Ergonomics – The UM Renegade Commandos have an easy going riding posture with little or no strain on your wrists. Pillion comfort too is on the higher side as the seats having a decent amount of cushioning and even a backrest for the pillion. While the suspension is stiffly sprung but with a pillion and luggage on board, the suspension felt comfortable and more compliant. The motorcycle comes with an astonishing 18-litre fuel tank ensuring lesser fuel stops.
Performance – Both the Commando and the Mojave come with the same free-revving 279cc single-cylinder engine that makes its peak power of 25 BHP at 8500 RPM and peak torque of 23 Nm at 7000 RPM. The engine redlines at 9000 RPM which surprisingly is high revving and un-cruiser like. It’s clear that this motor has been designed for the highways as it is smooth and linear but still feels like it could do with more refinement. The vibrations are more evident when the bike is in its powerband i.e. at the higher revs. The exhaust has a decent sound to it too and gets better as you rev hard.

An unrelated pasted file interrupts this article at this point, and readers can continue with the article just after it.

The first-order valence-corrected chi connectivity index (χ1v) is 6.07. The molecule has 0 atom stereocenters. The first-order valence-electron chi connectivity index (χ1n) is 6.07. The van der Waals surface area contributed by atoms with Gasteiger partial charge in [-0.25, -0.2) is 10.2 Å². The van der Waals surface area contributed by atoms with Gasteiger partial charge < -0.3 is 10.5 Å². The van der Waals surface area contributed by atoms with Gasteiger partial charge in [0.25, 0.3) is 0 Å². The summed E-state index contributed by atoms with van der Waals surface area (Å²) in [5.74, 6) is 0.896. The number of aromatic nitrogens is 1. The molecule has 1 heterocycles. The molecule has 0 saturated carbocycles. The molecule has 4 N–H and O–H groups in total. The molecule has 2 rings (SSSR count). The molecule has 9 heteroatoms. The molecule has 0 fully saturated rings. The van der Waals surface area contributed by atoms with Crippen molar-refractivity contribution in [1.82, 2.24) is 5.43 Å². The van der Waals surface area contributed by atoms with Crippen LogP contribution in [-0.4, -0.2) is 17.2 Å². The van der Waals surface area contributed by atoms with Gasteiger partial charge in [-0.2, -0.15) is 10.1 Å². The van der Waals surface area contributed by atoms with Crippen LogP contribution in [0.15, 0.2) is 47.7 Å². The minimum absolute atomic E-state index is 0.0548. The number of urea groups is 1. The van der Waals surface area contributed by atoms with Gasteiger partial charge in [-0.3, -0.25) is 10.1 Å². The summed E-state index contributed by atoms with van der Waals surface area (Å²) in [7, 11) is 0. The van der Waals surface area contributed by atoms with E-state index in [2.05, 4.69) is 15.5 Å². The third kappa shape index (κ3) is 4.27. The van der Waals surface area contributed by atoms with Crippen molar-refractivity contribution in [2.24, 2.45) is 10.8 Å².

The engine feels too laid back and the surge in power is gradual
The gearbox is very smooth but it tends to have lots of false neutrals going from second to third and third to fourth gear. However, it remains fun to shift without being much clunky. The power surge is linear and only tends to get exciting only at the top of the rev range. The throttle response is decent and the Renegade Commandos are apt for the highways as they lack the usual choppiness found on rivals. I somehow can’t seem to get over how fun it is to rev this engine all the way to its redline but sadly I can’t even see it. Thankfully this motorcycle doesn’t end up feeling like a slouch and can keep its pace but you need to keep that throttle wide open.
Riding Dynamics – In terms of handling, the UM Renegade Commando Classic and Mojave feel agile once you get going and stay surefooted at cruising speeds. However, the front weighs up and the bike does not flick much at higher speeds. At 179 kgs, this machine is lighter than its rivals and it feels more confident around the corners. It gives you a sense of confidence to lean and go fast without worrying about the ride getting unsettled. When you start to dip in for a corner, there is very little weight that’s felt and it holds the line as you unwind the throttle mid-corner.
The suspension set-up is great for highway cruising speeds
The TVS tyres offer decent grip but what puts it off is the fact that it has a 280 mm front disc and a 130 mm drum at the rear. While the front brakes have a gradual bite, the rear ends up feeling a little spongy and lacks the initial bite. It won’t matter much while you’re in tight traffic but out on the highway where you’re relying on your rear brakes just as much as you need the front, they strip you of some confidence with their feel. One of the major sore points about these bikes is that they still lack ABS but I’ve been told they’ll have it in India next year.